How George Orwell waged a secret propaganda war against Stalin
Future News 96
By 1949, George Orwell was dying. He didn’t know it, but the next 12 months would be the journalist’s final stand against totalitarianism.
Stuck in the Cranham Sanatorium in the Cotswolds, Orwell, real name Eric Blair, was attempting to get over the ‘white plague’ of tuberculosis, publish 1984, which he had completed by December 1948, and spread the readership of Animal Farm.
He would also cooperate with a new secretive organisation, The Information Research Department (IRD), and correspond with an agent operating for another unit from the secret world, The Pond.
In a documentary published on the Tech, Power and Media podcast today (across all platforms here), Orwell’s relationship with the secret world and his final efforts are explored.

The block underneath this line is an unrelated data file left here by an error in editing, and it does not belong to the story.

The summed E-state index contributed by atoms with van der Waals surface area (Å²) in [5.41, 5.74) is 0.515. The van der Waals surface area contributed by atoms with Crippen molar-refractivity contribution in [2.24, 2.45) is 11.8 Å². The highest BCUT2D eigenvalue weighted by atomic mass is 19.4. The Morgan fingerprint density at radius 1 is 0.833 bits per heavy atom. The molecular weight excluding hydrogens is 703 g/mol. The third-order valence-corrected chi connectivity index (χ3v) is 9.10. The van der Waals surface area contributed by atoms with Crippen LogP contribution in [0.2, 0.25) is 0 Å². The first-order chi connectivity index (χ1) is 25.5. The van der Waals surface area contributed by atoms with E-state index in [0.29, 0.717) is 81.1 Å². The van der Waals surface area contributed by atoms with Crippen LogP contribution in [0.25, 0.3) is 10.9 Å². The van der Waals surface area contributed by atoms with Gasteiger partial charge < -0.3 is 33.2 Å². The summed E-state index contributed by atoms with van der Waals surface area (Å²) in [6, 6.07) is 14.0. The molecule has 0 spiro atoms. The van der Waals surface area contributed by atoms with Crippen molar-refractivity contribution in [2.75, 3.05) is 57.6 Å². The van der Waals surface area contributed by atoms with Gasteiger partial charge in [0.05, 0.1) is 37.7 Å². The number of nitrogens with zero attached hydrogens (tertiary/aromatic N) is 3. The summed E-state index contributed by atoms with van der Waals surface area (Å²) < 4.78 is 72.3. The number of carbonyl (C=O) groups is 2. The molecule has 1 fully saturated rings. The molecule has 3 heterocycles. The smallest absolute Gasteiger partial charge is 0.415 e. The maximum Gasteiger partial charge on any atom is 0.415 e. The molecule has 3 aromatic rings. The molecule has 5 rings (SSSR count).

For the project, Dr Paul Lashmar, co-author of Britain's Secret Propaganda War, Dorian Lynskey, author of The Ministry of Truth, and Dr Mark Stout, a former CIA officer and intelligence historian, were interviewed. Voice actors played Orwell and Celia Kirwan, an IRD official and friend of the socialist writer.
The late Norman Reddaway, former diplomat and IRD co-founder, also makes an appearance thanks to an unearthed 1993 interview of him by the Imperial War Museum, London.
The documentary sheds new light on the connections between the post-war British and US governments and prominent journalists and authors. The period (1949-1950) predates the infamous Army–McCarthy hearings of April 1954, which have arguably skewed the way we look back at the start of the Cold War and the intentions of those who helped the West’s agencies.
If you’re a fan of Orwell or a modern history buff, you should find the documentary enjoyable and even surprising in parts.
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